Sunday, May 03, 2009

Wool and Waves

The surfers are here. When they come for the championships--in this case, O'Neill Cold Water Challenge, the median age drops significantly. They add to the landscape not only on the streets with their young, lean enthusiasm but also on the waves. It is great fun to watch them. And they have a great effect on locals and amateur surfers from nearby who climb into their suits and take their boards on to the shores away from the competition sites.

Their arrival gives a whole new dimension both to the land and the sea. I like adding more facets to my vision. Yesterday after a workshop on identifying bumble bees (more about that later), I was waiting for my husband to pick me up. While I waited, I enjoyed the waves on Dunnet beach--short, white ripples following closely one after each other with the regularity of reps in corduroy. A clutch of young people huddled around their car in the nearby parking lot pulling on the requisite wet suit--one surfer told me that the water had been positively balmy--he only needed a 3mm layer of neoprene. I wished them well as they headed to the waves. I do believe they look much much like seals and, with fins on their surf boards, I understand how they can be mistaken--even by other seals--for one of them.

Unlike the first time the surfers arrived, due to the influence of some local folks who opened a little surf shop and cafe down by the harbour, there was more official recognition this time, including an exhibit in the local museum on the art history of British surfing. I must confess my midwestern parochialism limited my knowledge of surfing to Beach Boys and "woodies"--those station wagons of days gone by that still had wood on their sides.

The Brits, of course, including some Scots, were way ahead. Captain Cook's men, it seems, "discovered" surfing in 1769 when they met the Polynesians. In addition to outriggers coming out to meet the ships, one man arrived having paddled out on his surf board. This led to some of the seamen trying it without much success but setting the precedent for a fondness and respect for surfing.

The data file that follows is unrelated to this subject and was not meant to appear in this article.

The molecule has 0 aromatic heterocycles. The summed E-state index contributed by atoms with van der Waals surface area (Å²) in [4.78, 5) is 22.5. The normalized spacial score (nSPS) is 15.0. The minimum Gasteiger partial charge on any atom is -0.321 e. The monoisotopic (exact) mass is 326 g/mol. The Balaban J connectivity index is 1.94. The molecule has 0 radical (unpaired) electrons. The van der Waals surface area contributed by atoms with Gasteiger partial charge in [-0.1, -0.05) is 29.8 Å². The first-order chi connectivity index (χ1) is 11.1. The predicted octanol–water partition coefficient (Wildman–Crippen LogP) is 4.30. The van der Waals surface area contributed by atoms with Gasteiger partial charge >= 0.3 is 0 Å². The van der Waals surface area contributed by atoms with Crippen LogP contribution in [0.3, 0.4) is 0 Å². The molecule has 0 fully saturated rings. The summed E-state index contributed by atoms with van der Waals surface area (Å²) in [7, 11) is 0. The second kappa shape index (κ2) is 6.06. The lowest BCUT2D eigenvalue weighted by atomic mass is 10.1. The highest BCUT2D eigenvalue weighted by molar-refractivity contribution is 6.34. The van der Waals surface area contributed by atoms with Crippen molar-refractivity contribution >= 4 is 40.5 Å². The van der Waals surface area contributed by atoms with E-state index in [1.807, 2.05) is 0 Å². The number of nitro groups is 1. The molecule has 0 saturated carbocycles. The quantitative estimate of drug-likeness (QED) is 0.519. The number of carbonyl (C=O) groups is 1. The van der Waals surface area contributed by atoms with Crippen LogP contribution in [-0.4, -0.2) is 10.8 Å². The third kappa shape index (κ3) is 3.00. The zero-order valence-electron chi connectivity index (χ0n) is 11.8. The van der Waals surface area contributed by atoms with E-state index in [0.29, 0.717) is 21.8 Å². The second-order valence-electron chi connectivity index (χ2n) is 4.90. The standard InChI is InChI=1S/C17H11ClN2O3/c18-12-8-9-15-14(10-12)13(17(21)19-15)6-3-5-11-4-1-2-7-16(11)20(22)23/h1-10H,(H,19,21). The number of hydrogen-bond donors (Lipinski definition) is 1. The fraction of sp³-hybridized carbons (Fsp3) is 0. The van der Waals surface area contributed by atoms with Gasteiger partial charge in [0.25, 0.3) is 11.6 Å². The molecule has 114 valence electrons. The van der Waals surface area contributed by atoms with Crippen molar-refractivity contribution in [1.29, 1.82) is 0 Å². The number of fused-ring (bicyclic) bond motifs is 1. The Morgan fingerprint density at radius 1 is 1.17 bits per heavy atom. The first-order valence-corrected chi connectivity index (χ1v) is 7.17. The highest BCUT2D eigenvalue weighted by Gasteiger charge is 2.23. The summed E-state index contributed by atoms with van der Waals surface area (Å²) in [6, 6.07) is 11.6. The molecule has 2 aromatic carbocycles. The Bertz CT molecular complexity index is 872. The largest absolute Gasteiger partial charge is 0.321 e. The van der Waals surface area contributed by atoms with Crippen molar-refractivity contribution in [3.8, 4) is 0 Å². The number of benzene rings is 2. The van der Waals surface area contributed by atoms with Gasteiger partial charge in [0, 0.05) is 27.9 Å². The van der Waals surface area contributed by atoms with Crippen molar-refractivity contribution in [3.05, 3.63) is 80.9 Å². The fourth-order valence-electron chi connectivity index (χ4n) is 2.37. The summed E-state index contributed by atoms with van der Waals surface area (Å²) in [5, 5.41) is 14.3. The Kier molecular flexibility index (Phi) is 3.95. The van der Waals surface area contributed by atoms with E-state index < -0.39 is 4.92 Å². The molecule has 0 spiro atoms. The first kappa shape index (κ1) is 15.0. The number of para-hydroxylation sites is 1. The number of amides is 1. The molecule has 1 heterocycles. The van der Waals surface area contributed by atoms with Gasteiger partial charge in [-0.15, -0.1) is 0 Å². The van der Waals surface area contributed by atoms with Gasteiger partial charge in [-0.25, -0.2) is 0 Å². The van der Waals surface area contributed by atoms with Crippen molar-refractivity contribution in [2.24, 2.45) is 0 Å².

I had the opportunity to interview Peter Robinson, the creator of the collection currently on exhibit at Caithness Horizons, who has spent the last 6 years looking for a permanent home for his collection of artwork from posters and periodicals as well as surf boards themselves. His website is With a little luck and more hard work, he may have a permanent home for it in Devon, one of the more traditional sites for British surfing.

That's the waves, but this is lambing time in Caithness. Even though we do not have sheep here, we know folks who do and so a common greeting is, "How's the lambing going?" So in this season of lambs and waves, I have been working through my fleece. If you are country person or a woolie, then it is as best as my husband could say, the wool of a cross bred hogg. It is coarser by far than her elegant cousin, merino, and has a definite kink to it from what I presume is the blue faced leicester, the purported daddy of this ovine lassie who gave me her coat.

I threw myself into this wool project when I got the latest rejection letter--or in this case, email. I'll be back to writing soon, but I needed to be away from it for awhile and the wool took over. I took notes, I wrote out designs on backs of napkins, I collected bits and bobs from my wool stash to use as inclusions, and I slogged through a lot of soap and hot water. I had a great time. I'll share the results soon (I have yet to get my digital camera working), but wanted to fill the empty spot where my blog should be.

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At 6:55 PM, Anonymous ampiggy said...

I am sad about the rejection. But I love to think about you playing like a little kid in soap and water and wool.

At 9:14 PM, Blogger landgirl said...

Oh, it has been great fun even when it was hard work. I wish you were here. We'd have great fun. I'll see what things I can cook up for when you are here. I know knitting was not relaxing to you but I'll bet we can find something that will make you laugh or go hmm.


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